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Over 16,000 Students Pack Honda Center for First Flight Field Trip

by Staff Writer / Anaheim Ducks


By Kyle Shohara
AnaheimDucks.com

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Class was in session – in a rather large classroom – Tuesday morning at Honda Center, where the Ducks hosted the club's largest S.C.O.R.E. (Scholastic Curriculum of Recreation & Education) event of the year - the First Flight Field Trip.

The award-winning educational program, which places an emphasis on the processes of design and engineering, welcomed over 16,000 elementary students (grades 3-6) from over 160 schools for a day of education and hockey. The field trip was divided into two parts. The “Playground” segment took place from 8-10:30 a.m. where children experienced interactive exhibits provided by like-minded community members and corporate organizations in the Honda Center parking lot. The “Classroom” segment took place from 10:30 a.m.-12:30 p.m. in Honda Center’s arena bowl. Students and teachers traveled from as far away as the High Desert and Imperial Valley for this one-of-a-kind educational experience.

This year’s theme was “Build a Better Puck,” and students were tasked with the challenge of building a better puck by creating their own 3D puck design with different sizes, weights and materials. This year, the Ducks teamed up with Autodesk to create a step-by-step Tinkercad lesson to teach students about 3D printing and design. Students referred to a workbook which explored how engineering affects their daily lives using examples on the ice at Honda Center. With the combination of the workbook and live interviews with players, students learned about the history, making, movements and future of the hockey puck.

Although many of the Ducks have participated in this unique field trip at least once before, it was a first-time experience for others, including center Nate Thompson.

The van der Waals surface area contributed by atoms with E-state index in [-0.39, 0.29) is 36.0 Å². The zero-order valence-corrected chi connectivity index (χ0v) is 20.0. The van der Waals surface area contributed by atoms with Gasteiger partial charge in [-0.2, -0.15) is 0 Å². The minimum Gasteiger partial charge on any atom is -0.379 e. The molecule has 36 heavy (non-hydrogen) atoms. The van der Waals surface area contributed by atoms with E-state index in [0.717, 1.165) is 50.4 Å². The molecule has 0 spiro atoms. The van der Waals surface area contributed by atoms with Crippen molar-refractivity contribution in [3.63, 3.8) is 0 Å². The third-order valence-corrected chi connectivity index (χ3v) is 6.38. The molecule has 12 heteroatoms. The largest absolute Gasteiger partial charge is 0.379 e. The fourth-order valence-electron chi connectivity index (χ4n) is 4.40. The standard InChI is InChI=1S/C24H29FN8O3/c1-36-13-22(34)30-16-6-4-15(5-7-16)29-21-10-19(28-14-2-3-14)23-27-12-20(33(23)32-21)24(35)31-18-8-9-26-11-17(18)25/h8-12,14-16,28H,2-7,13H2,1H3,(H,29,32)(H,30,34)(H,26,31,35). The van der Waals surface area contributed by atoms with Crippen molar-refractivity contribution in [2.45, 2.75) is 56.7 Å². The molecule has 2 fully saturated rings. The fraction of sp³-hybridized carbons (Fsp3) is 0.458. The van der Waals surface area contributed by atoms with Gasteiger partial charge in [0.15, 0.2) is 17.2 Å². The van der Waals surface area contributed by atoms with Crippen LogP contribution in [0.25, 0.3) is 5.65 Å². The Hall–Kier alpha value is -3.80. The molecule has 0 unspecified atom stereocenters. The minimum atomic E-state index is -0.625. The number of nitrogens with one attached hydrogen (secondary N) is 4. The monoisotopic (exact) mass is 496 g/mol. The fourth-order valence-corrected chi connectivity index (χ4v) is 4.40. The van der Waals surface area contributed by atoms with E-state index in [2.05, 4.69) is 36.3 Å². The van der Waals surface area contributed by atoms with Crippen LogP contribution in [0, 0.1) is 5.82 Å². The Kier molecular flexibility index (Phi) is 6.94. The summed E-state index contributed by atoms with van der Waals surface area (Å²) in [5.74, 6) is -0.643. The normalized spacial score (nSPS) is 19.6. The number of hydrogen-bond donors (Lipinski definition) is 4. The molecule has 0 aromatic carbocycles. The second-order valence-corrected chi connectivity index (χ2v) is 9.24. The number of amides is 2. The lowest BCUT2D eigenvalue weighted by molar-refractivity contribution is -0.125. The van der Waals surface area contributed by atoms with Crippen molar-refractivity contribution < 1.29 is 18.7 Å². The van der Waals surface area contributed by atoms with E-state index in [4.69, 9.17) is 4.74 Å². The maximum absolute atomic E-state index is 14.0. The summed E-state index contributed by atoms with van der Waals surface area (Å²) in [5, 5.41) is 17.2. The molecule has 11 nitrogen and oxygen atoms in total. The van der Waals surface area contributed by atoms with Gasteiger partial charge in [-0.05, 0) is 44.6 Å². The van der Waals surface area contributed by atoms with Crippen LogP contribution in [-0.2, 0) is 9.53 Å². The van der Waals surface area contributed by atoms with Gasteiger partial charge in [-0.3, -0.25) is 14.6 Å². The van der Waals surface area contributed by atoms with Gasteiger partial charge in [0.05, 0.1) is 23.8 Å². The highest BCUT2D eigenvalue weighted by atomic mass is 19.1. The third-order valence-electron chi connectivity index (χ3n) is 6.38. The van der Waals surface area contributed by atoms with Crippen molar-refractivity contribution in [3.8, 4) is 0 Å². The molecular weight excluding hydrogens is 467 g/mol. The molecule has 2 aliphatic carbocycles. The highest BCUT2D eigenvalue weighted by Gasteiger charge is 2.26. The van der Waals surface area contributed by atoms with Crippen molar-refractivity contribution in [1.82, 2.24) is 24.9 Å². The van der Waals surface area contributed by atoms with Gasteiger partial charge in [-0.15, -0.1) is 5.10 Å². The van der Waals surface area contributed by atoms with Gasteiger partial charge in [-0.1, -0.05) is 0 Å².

“You could definitely tell the kids were having a lot of fun out there,” he said. “They weren’t quiet, that’s for sure. It was good to get the kids out there to see us practice. They got to see what goes on when we’re not playing games. Plus with the whole puck experiment, you could tell they were having a lot of fun with that. It was a good event today, and it was a lot of fun.”

Perhaps the coolest part of the event was seeing three designs that were ultimately chosen (from over 500 design submissions) on the ice for the players to use and showcase. A fourth design, created with the answers given by the players as to what they thought would make a better puck, was also used. In all, 16 pucks (four of each kind) were manufactured by Autodesk, and each of the four teams used a uniquely designed puck throughout the on-ice portion of the field trip.

The following schools were awarded 3D printers and workstations:
Hannah Yoon’s classroom – Merton E. Hill Elementary School (Garden Grove)
Laura Camastro’s classroom – Turtle Rock Elementary School (Irvine)
Kim Brook’s classroom – Canyon Vista Elemantary School (Aliso Viejo)

The recipient of the player-designed puck also received a 3D printer and workstation:
Alice Cha’s classroom – Hermosa Drive Elementary School (Fullerton)

“The whole experience for them is great,” said Ducks captain Ryan Getzlaf. “They get to come and experience something that a lot of kids don’t get to do. For us, it’s fun to see them all out there.”

To end the event, the Ducks held a skills competition that featured a longest shot contest, relay race and hardest shot contest. The four puck designs were used in each competition, and only Thompson and Patrick Maroon were able to hit the back of the net from 200 feet away. A loud cheer erupted from the students when both players scored, and equally loud groans were given to those players who came close.

Getzlaf had the crowd abuzz when his slap shot registered 98 miles per hour on the speed gun. Try as they might, no other Duck was able to match Getzlaf’s shot, though Devante Smith-Pelly’s shot registered 92 on the gun.

Before the Ducks left the ice, many of them tossed pucks into the crowd as souvenirs for a day of learning and fun. Perhaps they made a few new fans in the process.

“I’m glad that many kids take interest in the game,” said head coach Bruce Boudreau. “If it’s their first introduction to being in the Honda Center or watching hockey, and that jumpstarts them into becoming a hockey player, or participating in hockey, that’s what it’s all about. We all want this sport to continue to grow. That’s why this is a great thing.”

For more information regarding the First Flight Field Trip, please visit DucksScore.com.

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